At the end of the lesson, I gathered up my things to move back to my seat, my companion said to me, "I'm so sorry I wasn't helpful.  It's just that I haven't really read the Book of Mormon a lot, and I feel a little insecure about talking about what I don't know."  Okay, so I felt horrible.  While everyone was headed out for a short break, I thought I could just say "oh, it's okay" and then get up and move back to my  side of the room.  But it struck me that, with all that I've learned or have tried to learn I've constantly been asking myself: "What else should I be learning?"  This was definitely a moment to ask that question.  I paused, took a breath and then took a moment to have a private discussion with my group companion.

The conversation was important for me, but not as important as the lesson.  In 1 Nephi 6:4, Nephi says that he wrote with intent "to persuade me to come unto God . . ."  That needs to be my intention as well.  It's all well and good to sit in a group or class setting and shoot out answers, ask profound questions, and bask in my own intelligence, but a true disciple of Christ will always seek to find ways to serve.  I sit a classroom surrounded by truly lovely people, all striving to be better in the ways of the gospel, the Savior, and Heavenly Father.  But I can do so much more, by being mindful of the needs of others.  And, if my intent is to be led by the Spirit so that I can become a better disciple, I need to learn to listen better.

Saturday, September 26, 2015

A Little Patience while I Murmur for Five Minutes. Thank you.

**So, I'm taking a religion class, Book of Mormon.  This post is part of my assignment which is to discuss related gospel topics.  There is a section in this particular lesson entitled Digging Deeper that I would like to focus this assignment on.  I want to discuss the topic of Murmuring.

Elder Neil A. Maxwell gave an address entitled Murmur Not.  He spoke that 'murmuring is defined as a half suppressed resentment or muttered complaint."  I recall when I was on my mission, my companion would always preface any negative statement, by saying "I'm going to murmur for five minutes," or "I'm going to be Laman and Lemual for a while."  She was never petty or spiteful, she had just found a scriptural turn of phrase that made it convenient for either her or I to speak without any accountability -- or so we thought.  Now, years later, I had never given our actions any thought until now.  Having listened to Elder Maxwell say, "our intentions are at least as important as our deeds" showed that there really is no such thing as slightly murmuring, even if it's only for five minutes.  And choosing to pattern ourselves after Laman and Lemuel, really showed poor judgment on our part.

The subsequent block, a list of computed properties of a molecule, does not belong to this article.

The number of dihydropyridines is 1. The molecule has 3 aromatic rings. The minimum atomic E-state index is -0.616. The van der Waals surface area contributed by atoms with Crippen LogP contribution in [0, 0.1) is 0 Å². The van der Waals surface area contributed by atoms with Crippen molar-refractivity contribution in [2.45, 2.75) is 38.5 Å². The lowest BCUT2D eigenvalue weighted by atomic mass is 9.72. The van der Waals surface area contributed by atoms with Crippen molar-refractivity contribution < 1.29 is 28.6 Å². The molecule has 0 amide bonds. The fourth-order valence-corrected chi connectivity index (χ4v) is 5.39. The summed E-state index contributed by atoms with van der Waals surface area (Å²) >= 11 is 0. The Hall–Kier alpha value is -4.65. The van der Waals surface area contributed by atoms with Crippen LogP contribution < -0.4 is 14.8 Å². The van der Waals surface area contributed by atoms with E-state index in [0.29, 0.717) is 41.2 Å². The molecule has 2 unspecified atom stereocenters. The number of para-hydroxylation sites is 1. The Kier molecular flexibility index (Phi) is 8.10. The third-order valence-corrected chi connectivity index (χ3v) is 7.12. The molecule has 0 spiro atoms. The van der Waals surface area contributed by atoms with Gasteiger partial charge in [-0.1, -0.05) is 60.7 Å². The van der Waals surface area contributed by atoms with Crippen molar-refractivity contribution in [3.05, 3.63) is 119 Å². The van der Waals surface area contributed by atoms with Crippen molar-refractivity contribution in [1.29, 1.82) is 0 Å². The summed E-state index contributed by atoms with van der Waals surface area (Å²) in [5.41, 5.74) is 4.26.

In 1 Nephi 2:11, Lehi spoke of the "stiffneckedness of Laman and Lemuel; for behold they did murmur in many things against their father . . . "  Perhaps they, too started with a five minute limit of murmuring, and perhaps it started off with what the brothers may have considered minor.  But Nephi recognized that "they (Laman and Lemuel) did murmur because they knew not the dealings of that God who had created them (1 Nephi 2:12)."  How the Lord must have shaken his head and said, "What?! No, seriously, what?!"  Elder Holland, really hit the nail on the head when he quoted out of Ephesians 4:30-32:  "And grieve not the Holy Spirit of God . . . " because surely we as mortals, must truly try the patience of the Lord and the Spirit.

I had a co-worker who was from the south, and she would always use the phrase, "bless your heart."  My co-worker said, you can cover up any type of negative or off the cuff comment, so long as you follow up the comment with "bless her heart."  Elder Jeffery R. Holland gave a talk entitled The Tongue of Angels.  He said that "the opposite or pessimistic spirit drags [you] down and away from God, looks on the dark side, murmurs, complains, and is slow to yield to obedience."

Towards the end of my mission, I had a different companion who had made me aware that perhaps the reason people murmur about others is because they find something lacking within themselves.  So we pondered on how we could better our attitudes and be more centered in Christ.  We came upon a passage in James 5:37 which reads: "But let your communication be, Yea, yea; Nay, nay: for whatsoever is more than these cometh of evil."  We truly struggled to stay within the parameters of saying "yea" or "nay."  It is so tempting to fill the gaps of our speech with other words that neither uplift of edify.